Patience and endurance are closely linked, as patience helps us bear up under trials. James 1:2-4 tells us to “Count it all joy, my brothers, when you meet trials of various kinds, for you know that the testing of your faith produces steadfastness.

And let steadfastness have its full effect, that you may be perfect and complete, lacking in nothing.” Difficult circumstances are opportunities to let patience have its perfect work in our character.

The apostle Paul spoke from experience about learning through suffering when he wrote “we rejoice in our sufferings, knowing that suffering produces endurance, and endurance produces character, and character produces hope” (Romans 5:3-4).

While no one welcomes suffering, it tests and refines our faith. Patience helps us run the race of faith and finish strong, keeping our eyes fixed on Jesus.


Show Kindness to Others

Displaying benevolence and care towards others is central to living a virtuous life according to the Bible. As Ephesians 4:32 states, “Be kind and compassionate to one another, forgiving each other, just as in Christ God forgave you.”

Simple acts of consideration like smiling, holding the door, or helping someone carry groceries can brighten someone’s day. Even small gestures spread joy.

Jesus provided the ultimate act of kindness by sacrificing himself for humanity’s sins. As Christians, we should follow His example by serving others before ourselves. Volunteer at a homeless shelter, donate to charity, call an elderly relative, or surprise a friend with an encouraging note.

See the face of Jesus in the people around you. Treat them with the gentle grace He showed the marginalized.

God’s Kindness Toward Us

Despite our flaws and repeated mistakes, God continuously pours out His lovingkindness on His children. As it says in Psalm 117:2, “For great is his steadfast love toward us, and the faithfulness of the Lord endures forever.”

Even when we were dead in our sin, He showed compassion and sent Christ to die for us (Ephesians 2:4-5).

God tenderly cares for each person as His precious child. He knows every hair on our heads and collects every tear we cry (Luke 12:7, Psalm 56:8). No matter what hardships we face, He promises to remain by our side as a refuge of care and mercy.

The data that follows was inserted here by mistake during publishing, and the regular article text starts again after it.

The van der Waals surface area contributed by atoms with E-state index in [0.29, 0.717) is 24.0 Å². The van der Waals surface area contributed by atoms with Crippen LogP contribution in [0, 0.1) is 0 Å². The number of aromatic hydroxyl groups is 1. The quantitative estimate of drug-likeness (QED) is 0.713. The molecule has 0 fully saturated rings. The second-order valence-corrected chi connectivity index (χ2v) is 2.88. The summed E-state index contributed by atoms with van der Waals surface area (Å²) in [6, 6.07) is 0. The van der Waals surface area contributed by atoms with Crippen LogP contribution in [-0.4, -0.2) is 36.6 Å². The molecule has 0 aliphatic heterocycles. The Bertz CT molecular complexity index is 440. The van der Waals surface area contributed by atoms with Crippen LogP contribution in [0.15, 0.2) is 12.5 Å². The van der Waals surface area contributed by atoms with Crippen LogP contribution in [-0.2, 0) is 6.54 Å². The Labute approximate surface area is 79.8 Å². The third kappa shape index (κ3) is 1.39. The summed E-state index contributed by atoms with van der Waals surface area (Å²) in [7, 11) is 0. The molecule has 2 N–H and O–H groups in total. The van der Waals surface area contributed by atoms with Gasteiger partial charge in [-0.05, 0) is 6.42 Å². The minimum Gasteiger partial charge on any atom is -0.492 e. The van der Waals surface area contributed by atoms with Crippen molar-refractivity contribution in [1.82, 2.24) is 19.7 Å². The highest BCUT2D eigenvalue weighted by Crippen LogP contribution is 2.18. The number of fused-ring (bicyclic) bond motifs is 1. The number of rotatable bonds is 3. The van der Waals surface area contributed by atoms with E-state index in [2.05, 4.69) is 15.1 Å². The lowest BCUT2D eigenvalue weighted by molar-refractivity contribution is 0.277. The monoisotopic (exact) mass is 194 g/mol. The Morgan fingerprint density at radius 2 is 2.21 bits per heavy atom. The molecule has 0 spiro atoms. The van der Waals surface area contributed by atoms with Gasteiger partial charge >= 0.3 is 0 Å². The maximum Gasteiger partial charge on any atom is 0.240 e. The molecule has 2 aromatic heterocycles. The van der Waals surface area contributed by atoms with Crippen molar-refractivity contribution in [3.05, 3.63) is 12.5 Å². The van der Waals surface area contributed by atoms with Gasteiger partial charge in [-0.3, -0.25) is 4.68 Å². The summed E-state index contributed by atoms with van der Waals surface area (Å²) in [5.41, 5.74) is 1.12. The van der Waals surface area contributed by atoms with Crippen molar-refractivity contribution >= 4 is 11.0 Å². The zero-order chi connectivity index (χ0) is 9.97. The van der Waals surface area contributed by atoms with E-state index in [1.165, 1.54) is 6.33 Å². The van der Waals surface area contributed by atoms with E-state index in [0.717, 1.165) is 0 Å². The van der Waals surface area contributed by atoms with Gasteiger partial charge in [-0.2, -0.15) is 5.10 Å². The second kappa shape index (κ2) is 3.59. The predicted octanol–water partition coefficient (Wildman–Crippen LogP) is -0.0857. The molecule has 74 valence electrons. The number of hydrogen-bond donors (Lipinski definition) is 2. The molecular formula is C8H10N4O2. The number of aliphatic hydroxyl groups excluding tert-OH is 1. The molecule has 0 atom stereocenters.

We must remember during trials that the Lord is slow to anger and abounding in devotion (Psalm 103:8).

The Fruit of Kindness

Cultivating kindness in our words and deeds bears powerful fruit. It fosters unity and understanding between people rather than breeding contempt. It brings joy and self-worth to both the giver and receiver. And most importantly, it honors our Savior.

Studies even show that committing acts of kindness reduces stress, enhances happiness, and may improve heart health. The positive effects of benevolence extend beyond the emotional realm and can impact physical wellbeing. Our souls and bodies both benefit from sharing sweetness.

Just as plants yield lovelier blooms when tended kindly, people flower when nurtured with gentleness. Make the choice each day to scatter the seeds of compassion.


Doing What is Good and Right

The Bible encourages us to do what is good and right in God’s eyes (Deuteronomy 6:18). This means adhering to God’s moral standards and acting with love, kindness, justice and righteousness toward others.

As GotQuestions.org notes, goodness is associated with generosity, charity, benevolence and compassion.

Scripture urges us to turn away from evil and do good (Psalm 34:14; Isaiah 1:16-17). The prophets frequently reminded Israel that God expected them to “do justice, and to love kindness and to walk humbly with your God” (Micah 6:8).

Jesus also instructed his followers to let their light shine through good works (Matthew 5:16).

God is Good

The Bible repeatedly affirms that God himself is good. In fact, Jesus stated that “No one is good–except God alone” (Luke 18:19). All true goodness reflects God’s perfect moral character. Anything God does is consistent with his righteous nature.

We see God’s goodness expressed through his lovingkindness, grace, mercy, compassion, faithfulness and care for his people. Even in punishment, God’s judgments are accurate, fair and for ultimate good.

As CompellingTruth.org explains, God’s goodness means he always acts in accordance with what is right, true and faithful.

Created for Good Works

Ephesians 2:10 tells us that God created believers in Christ to do good works which he prepared in advance for us. An integral part of our design as followers of Jesus is being zealous for good deeds (Titus 2:14). God graciously gives us spiritual gifts and talents to serve others.

Examples of good works mentioned in Scripture include feeding the hungry, welcoming strangers, clothing the naked, caring for orphans and widows, proclaiming Christ, making disciples, serving in the church, giving generously, showing hospitality and visiting those in prison (Matthew 25:35-36; 28:19; Romans 12:13; 2 Corinthians 9:8; Hebrews 13:2).

As God conforms us to the image of Christ, we become better equipped for every good work (2 Timothy 3:16-17). The Holy Spirit empowers believers to walk in God’s righteousness and fulfill his purposes through us.


God is Faithful

God’s faithfulness means that He keeps His promises and is always reliable. Throughout the Bible, we see demonstrations of God’s faithfulness as He fulfills His covenants and promises. For example, when God made a covenant with Abraham, He followed through and miraculously provided Isaac.